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J. P. E. Harper-Scott

J. P. E. Harper-Scott (born 3 December 1977[1]) is a British musicologist and formerly Professor of Music History and Theory at Royal Holloway, University of London.[2] He is a General Editor of the Cambridge University Press series ‘Music in Context’.[3]

. . . J. P. E. Harper-Scott . . .

John Paul Edward Harper-Scott was born in Easington, County Durham. He was educated at Shotton Hall Comprehensive School, and received an undergraduate degree at Durham University. He subsequently received a D.Phil at the University of Oxford in 2004, for a thesis “Elgar’s musical language : analysis, hermeneutics, humanity”.[4] He worked at the University of Nottingham and the University of Liverpool before moving to Royal Holloway, University of London.[5] In September 2021, Harper-Scott announced his resignation from Royal Holloway over dissatisfaction with the increasing politicisation of music in academia and attempts to ‘decolonise’ the curriculum.[citation needed]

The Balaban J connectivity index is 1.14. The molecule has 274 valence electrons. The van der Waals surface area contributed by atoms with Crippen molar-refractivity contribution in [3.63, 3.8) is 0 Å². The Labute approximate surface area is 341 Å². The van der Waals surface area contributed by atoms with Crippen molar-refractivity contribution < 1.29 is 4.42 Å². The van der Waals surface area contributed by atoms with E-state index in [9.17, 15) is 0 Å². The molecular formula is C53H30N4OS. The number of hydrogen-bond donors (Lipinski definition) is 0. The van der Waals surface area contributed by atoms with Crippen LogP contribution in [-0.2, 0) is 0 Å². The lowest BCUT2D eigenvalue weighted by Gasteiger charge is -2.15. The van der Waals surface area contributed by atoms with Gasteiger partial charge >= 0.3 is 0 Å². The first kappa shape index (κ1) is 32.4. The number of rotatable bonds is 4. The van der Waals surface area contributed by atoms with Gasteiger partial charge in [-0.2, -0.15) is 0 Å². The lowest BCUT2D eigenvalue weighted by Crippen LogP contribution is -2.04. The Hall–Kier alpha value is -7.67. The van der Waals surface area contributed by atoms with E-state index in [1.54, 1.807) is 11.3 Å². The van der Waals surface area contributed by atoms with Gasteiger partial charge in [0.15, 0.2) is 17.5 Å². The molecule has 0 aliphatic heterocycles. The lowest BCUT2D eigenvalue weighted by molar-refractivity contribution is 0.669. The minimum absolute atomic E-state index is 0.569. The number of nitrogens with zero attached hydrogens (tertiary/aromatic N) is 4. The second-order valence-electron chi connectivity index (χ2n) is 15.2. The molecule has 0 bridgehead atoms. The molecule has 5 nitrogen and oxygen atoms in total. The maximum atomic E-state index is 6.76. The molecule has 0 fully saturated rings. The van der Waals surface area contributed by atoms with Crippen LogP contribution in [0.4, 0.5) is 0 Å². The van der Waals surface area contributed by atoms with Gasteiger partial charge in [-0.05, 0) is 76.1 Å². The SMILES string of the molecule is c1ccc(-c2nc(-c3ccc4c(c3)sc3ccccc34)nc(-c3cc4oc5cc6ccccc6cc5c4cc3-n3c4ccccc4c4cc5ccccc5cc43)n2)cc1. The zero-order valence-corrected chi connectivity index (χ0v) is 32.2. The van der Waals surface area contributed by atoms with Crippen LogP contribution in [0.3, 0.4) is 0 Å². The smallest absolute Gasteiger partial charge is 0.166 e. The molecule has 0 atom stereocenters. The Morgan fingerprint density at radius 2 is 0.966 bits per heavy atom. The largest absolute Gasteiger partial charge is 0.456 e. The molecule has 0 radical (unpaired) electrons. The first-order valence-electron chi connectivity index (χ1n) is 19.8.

Known for his work on musical modernism, he has argued that Edward Elgar should be considered ‘a subtle and important harbinger of twentieth-century modernism’.[6] He has also established a link between techniques of music analysis and the theories of Jacques Lacan.[7] According to Lawrence Kramer, Harper-Scott’s The Quilting Points of Musical Modernism poses a challenge to musicology: he writes that ‘the book is a sweeping indictment of musicology and a manifesto for its transformation. Its core thesis is that musicology today is mired in a neoliberal late-Capitalist swamp from which it blindly ignores “our most pressing present concern – to escape the horrors of the present by imagining the transformations of a coming society”.’[8] One result of his work is that ideology critique, traditionally associated in musicology with the philosopher Adorno (1903–69), ‘has a significant role to play in the future of the discipline’.[9]

. . . J. P. E. Harper-Scott . . .

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. . . J. P. E. Harper-Scott . . .

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